Hist. 226 Spring 2015 Weeks 1 & 2
Material evidence: SATIRES (ancient genre applied to early modern human behavior)
WEEK 1) Wider World, Preface & pp. 73-80 on “Printing, Thought and Literature” as reference Chronology pp. 218-223, Fine Arts, pp. 88-93, and over the weekend ch. 1. “Late Middle Ages in Eastern Europe” especially pp. 15-21 showing new historiographical emphasis on the Moslem Ottoman Turks.
W Jan. 21 Discussion of Student Interests (some adjustment of syllabus possible to accommodate interests) 1450 as Turning Point. The Turks Conquering Constantinople, the Invention of the Printing Press, & The Spread of the Renaissance Northward. 2-actor reading of colloquy "The Abbot and the Learned Lady"
F. Jan 23 Renaissance Humanism and Erasmus and Montaigne as Great Northern Humanists. Bring your marked up handout of excerpt of Praise of Folly, and of "Charon” Colloquies.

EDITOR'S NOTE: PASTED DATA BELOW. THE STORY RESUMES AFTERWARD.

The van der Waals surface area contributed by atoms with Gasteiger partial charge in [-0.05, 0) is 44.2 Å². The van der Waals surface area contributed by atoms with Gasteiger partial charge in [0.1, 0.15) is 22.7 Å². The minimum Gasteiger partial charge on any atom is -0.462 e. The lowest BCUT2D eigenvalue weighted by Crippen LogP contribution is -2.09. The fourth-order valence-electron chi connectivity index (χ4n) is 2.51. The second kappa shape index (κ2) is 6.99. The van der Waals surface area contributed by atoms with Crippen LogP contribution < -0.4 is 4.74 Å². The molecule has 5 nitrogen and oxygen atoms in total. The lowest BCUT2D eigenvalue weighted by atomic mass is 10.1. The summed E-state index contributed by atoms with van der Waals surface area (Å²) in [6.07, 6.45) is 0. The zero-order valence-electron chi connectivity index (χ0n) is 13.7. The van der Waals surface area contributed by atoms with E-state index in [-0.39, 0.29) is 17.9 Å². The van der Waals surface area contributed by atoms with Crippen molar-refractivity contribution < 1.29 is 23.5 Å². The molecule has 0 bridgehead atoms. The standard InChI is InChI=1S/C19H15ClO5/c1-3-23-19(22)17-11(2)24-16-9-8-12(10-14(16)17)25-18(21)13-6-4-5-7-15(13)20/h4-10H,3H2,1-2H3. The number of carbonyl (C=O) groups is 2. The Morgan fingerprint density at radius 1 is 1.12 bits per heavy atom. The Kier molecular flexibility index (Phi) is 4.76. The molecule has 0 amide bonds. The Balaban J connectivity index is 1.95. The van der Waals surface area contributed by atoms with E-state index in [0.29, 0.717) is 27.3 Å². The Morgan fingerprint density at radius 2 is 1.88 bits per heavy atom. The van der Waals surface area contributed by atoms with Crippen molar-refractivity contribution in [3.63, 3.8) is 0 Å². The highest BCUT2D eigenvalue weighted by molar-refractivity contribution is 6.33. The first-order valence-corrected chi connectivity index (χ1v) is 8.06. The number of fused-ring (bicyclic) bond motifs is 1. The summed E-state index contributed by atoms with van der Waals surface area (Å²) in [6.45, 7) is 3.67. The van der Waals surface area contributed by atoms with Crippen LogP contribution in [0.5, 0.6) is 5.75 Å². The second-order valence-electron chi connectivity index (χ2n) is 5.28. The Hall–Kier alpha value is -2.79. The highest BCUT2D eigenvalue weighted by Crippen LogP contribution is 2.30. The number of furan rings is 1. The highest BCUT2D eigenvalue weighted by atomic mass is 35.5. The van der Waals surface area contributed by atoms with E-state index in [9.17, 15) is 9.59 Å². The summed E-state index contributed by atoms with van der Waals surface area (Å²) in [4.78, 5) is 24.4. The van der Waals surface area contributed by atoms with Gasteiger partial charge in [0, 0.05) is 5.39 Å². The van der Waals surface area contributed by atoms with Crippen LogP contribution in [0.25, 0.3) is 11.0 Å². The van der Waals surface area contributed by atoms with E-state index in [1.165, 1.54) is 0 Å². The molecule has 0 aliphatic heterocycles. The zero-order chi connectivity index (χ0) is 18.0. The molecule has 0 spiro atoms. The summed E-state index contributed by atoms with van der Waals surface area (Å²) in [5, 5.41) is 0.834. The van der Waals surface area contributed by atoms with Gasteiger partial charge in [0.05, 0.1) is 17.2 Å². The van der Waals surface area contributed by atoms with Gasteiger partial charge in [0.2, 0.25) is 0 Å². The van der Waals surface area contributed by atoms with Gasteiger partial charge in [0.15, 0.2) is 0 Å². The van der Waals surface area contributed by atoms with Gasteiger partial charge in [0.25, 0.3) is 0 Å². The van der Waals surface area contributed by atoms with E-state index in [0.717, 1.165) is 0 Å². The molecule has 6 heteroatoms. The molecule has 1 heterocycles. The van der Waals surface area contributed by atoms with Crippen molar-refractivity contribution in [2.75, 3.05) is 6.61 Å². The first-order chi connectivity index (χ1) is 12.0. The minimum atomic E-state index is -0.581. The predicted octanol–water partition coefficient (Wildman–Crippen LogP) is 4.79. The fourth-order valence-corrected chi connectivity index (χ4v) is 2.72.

WEEK 2) Erasmus, Colloquies, section of Praise of Folly; Study maps p. 20, 24, 46, 56, 60, 102, 162, 170, 204. Read Wider World, ch. 2 “The Rise of the Nation” Read Montaigne, “On the Cannibals” and Gonzalo’s speech from Shakespeare’s The Tempest in Famous Utopias. Montaigne:"On Cruelty," "On Coaches" on reserve, bottom item of Electronic section (can print if you wish) or read within an edition of Montaigne’s Essays (google books)
M. Jan. 26 Social critics: Erasmus's Colloquies in 16th century classrooms. Examples of proverbs in Brueghel's The Netherlandish Proverbs Student analysis of “Charon” by Erasmus in Ten Colloquies.
W. Jan 28. Student explanation of Brueghel’s proverbs. Bring Wider World for analysis of maps. 1500 French map of Europe. Intro. to Columbian Exchange (google those 2 words)
F Jan. 30 Lecture “Sending Ambassadors or Demanding Submission in Early Modern Times” Continue discussion of Wider World: Revival of Ptolemy, inventions, political competition, and commerce as sources of explorations.